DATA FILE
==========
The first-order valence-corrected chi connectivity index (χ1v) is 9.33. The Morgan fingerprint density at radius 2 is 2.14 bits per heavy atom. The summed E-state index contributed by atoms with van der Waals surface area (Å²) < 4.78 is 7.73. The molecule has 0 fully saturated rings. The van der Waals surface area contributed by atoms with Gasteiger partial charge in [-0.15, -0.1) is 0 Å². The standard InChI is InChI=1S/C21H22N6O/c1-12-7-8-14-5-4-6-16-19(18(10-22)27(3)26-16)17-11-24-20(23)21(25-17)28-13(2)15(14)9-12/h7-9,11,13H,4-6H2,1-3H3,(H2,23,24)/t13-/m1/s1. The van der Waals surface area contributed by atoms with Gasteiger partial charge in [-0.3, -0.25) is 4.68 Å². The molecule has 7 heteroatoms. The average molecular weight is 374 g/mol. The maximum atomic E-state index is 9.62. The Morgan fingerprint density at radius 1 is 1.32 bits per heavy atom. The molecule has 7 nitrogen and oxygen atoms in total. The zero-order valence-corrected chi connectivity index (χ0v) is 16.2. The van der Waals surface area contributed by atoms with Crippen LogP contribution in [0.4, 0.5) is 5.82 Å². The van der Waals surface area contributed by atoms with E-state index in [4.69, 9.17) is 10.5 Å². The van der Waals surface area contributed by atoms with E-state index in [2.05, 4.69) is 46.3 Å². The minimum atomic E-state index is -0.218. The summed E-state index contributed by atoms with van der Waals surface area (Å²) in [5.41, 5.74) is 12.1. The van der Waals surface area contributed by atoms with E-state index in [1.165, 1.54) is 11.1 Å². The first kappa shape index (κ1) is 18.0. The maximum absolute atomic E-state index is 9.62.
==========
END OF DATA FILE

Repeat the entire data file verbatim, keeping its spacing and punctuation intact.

The first-order valence-corrected chi connectivity index (χ1v) is 9.33. The Morgan fingerprint density at radius 2 is 2.14 bits per heavy atom. The summed E-state index contributed by atoms with van der Waals surface area (Å²) < 4.78 is 7.73. The molecule has 0 fully saturated rings. The van der Waals surface area contributed by atoms with Gasteiger partial charge in [-0.15, -0.1) is 0 Å². The standard InChI is InChI=1S/C21H22N6O/c1-12-7-8-14-5-4-6-16-19(18(10-22)27(3)26-16)17-11-24-20(23)21(25-17)28-13(2)15(14)9-12/h7-9,11,13H,4-6H2,1-3H3,(H2,23,24)/t13-/m1/s1. The van der Waals surface area contributed by atoms with Gasteiger partial charge in [-0.3, -0.25) is 4.68 Å². The molecule has 7 heteroatoms. The average molecular weight is 374 g/mol. The maximum atomic E-state index is 9.62. The Morgan fingerprint density at radius 1 is 1.32 bits per heavy atom. The molecule has 7 nitrogen and oxygen atoms in total. The zero-order valence-corrected chi connectivity index (χ0v) is 16.2. The van der Waals surface area contributed by atoms with Crippen LogP contribution in [0.4, 0.5) is 5.82 Å². The van der Waals surface area contributed by atoms with E-state index in [4.69, 9.17) is 10.5 Å². The van der Waals surface area contributed by atoms with E-state index in [2.05, 4.69) is 46.3 Å². The minimum atomic E-state index is -0.218. The summed E-state index contributed by atoms with van der Waals surface area (Å²) in [5.41, 5.74) is 12.1. The van der Waals surface area contributed by atoms with E-state index in [1.165, 1.54) is 11.1 Å². The first kappa shape index (κ1) is 18.0. The maximum absolute atomic E-state index is 9.62.